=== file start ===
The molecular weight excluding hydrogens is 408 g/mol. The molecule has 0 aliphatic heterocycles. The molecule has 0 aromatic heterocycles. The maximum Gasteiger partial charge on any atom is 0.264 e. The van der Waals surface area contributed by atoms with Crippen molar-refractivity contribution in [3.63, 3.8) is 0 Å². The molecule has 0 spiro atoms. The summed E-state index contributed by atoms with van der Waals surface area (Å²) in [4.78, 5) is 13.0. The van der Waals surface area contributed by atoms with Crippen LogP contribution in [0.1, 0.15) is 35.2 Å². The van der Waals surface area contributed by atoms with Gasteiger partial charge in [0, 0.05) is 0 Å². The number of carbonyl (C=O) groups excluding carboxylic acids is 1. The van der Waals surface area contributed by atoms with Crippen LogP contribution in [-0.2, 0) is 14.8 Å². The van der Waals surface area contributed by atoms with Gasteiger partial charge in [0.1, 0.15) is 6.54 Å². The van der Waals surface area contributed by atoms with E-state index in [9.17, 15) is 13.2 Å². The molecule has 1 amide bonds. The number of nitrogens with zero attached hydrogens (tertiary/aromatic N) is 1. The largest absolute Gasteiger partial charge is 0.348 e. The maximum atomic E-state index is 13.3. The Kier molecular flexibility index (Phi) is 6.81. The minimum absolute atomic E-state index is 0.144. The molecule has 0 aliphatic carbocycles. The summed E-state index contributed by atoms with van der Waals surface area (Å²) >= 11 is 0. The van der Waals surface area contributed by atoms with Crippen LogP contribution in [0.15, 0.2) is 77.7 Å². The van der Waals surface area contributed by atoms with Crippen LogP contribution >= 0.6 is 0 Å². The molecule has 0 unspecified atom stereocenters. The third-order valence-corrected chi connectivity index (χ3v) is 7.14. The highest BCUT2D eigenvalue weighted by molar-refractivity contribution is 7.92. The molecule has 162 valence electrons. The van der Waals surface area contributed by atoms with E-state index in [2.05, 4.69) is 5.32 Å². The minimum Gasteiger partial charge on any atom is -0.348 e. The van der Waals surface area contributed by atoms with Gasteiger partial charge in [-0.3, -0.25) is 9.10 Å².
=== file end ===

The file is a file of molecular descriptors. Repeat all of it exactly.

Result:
The molecular weight excluding hydrogens is 408 g/mol. The molecule has 0 aliphatic heterocycles. The molecule has 0 aromatic heterocycles. The maximum Gasteiger partial charge on any atom is 0.264 e. The van der Waals surface area contributed by atoms with Crippen molar-refractivity contribution in [3.63, 3.8) is 0 Å². The molecule has 0 spiro atoms. The summed E-state index contributed by atoms with van der Waals surface area (Å²) in [4.78, 5) is 13.0. The van der Waals surface area contributed by atoms with Crippen LogP contribution in [0.1, 0.15) is 35.2 Å². The van der Waals surface area contributed by atoms with Gasteiger partial charge in [0, 0.05) is 0 Å². The number of carbonyl (C=O) groups excluding carboxylic acids is 1. The van der Waals surface area contributed by atoms with Crippen LogP contribution in [-0.2, 0) is 14.8 Å². The van der Waals surface area contributed by atoms with Gasteiger partial charge in [0.1, 0.15) is 6.54 Å². The van der Waals surface area contributed by atoms with E-state index in [9.17, 15) is 13.2 Å². The molecule has 1 amide bonds. The number of nitrogens with zero attached hydrogens (tertiary/aromatic N) is 1. The largest absolute Gasteiger partial charge is 0.348 e. The maximum atomic E-state index is 13.3. The Kier molecular flexibility index (Phi) is 6.81. The minimum absolute atomic E-state index is 0.144. The molecule has 0 aliphatic carbocycles. The summed E-state index contributed by atoms with van der Waals surface area (Å²) >= 11 is 0. The van der Waals surface area contributed by atoms with Crippen LogP contribution in [0.15, 0.2) is 77.7 Å². The van der Waals surface area contributed by atoms with Crippen LogP contribution >= 0.6 is 0 Å². The molecule has 0 unspecified atom stereocenters. The third-order valence-corrected chi connectivity index (χ3v) is 7.14. The highest BCUT2D eigenvalue weighted by molar-refractivity contribution is 7.92. The molecule has 162 valence electrons. The van der Waals surface area contributed by atoms with E-state index in [2.05, 4.69) is 5.32 Å². The minimum Gasteiger partial charge on any atom is -0.348 e. The van der Waals surface area contributed by atoms with Gasteiger partial charge in [-0.3, -0.25) is 9.10 Å².